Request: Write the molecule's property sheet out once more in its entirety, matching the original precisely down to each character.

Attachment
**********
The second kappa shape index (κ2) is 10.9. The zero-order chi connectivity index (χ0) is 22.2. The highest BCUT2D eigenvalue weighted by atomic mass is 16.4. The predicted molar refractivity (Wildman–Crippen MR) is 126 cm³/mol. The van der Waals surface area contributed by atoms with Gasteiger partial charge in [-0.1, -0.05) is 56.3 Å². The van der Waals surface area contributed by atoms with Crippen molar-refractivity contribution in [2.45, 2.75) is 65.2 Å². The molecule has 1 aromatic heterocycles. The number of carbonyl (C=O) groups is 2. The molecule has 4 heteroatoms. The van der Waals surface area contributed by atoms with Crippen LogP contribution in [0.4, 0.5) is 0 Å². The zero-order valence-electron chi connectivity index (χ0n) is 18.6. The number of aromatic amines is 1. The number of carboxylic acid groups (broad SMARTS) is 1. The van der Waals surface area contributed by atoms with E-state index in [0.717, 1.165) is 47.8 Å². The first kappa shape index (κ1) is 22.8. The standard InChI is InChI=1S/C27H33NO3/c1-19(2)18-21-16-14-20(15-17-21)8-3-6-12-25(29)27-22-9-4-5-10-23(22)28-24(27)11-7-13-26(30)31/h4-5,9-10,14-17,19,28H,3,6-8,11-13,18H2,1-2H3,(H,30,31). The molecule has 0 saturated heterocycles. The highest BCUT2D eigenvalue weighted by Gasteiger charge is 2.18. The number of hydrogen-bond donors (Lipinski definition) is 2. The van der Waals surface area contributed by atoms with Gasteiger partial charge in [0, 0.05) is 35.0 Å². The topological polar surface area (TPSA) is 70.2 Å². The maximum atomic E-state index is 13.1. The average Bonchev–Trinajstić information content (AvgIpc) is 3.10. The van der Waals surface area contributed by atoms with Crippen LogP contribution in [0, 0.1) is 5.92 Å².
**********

The second kappa shape index (κ2) is 10.9. The zero-order chi connectivity index (χ0) is 22.2. The highest BCUT2D eigenvalue weighted by atomic mass is 16.4. The predicted molar refractivity (Wildman–Crippen MR) is 126 cm³/mol. The van der Waals surface area contributed by atoms with Gasteiger partial charge in [-0.1, -0.05) is 56.3 Å². The van der Waals surface area contributed by atoms with Crippen molar-refractivity contribution in [2.45, 2.75) is 65.2 Å². The molecule has 1 aromatic heterocycles. The number of carbonyl (C=O) groups is 2. The molecule has 4 heteroatoms. The van der Waals surface area contributed by atoms with Crippen LogP contribution in [0.4, 0.5) is 0 Å². The zero-order valence-electron chi connectivity index (χ0n) is 18.6. The number of aromatic amines is 1. The number of carboxylic acid groups (broad SMARTS) is 1. The van der Waals surface area contributed by atoms with E-state index in [0.717, 1.165) is 47.8 Å². The first kappa shape index (κ1) is 22.8. The standard InChI is InChI=1S/C27H33NO3/c1-19(2)18-21-16-14-20(15-17-21)8-3-6-12-25(29)27-22-9-4-5-10-23(22)28-24(27)11-7-13-26(30)31/h4-5,9-10,14-17,19,28H,3,6-8,11-13,18H2,1-2H3,(H,30,31). The molecule has 0 saturated heterocycles. The highest BCUT2D eigenvalue weighted by Gasteiger charge is 2.18. The number of hydrogen-bond donors (Lipinski definition) is 2. The van der Waals surface area contributed by atoms with Gasteiger partial charge in [0, 0.05) is 35.0 Å². The topological polar surface area (TPSA) is 70.2 Å². The maximum atomic E-state index is 13.1. The average Bonchev–Trinajstić information content (AvgIpc) is 3.10. The van der Waals surface area contributed by atoms with Crippen LogP contribution in [0, 0.1) is 5.92 Å².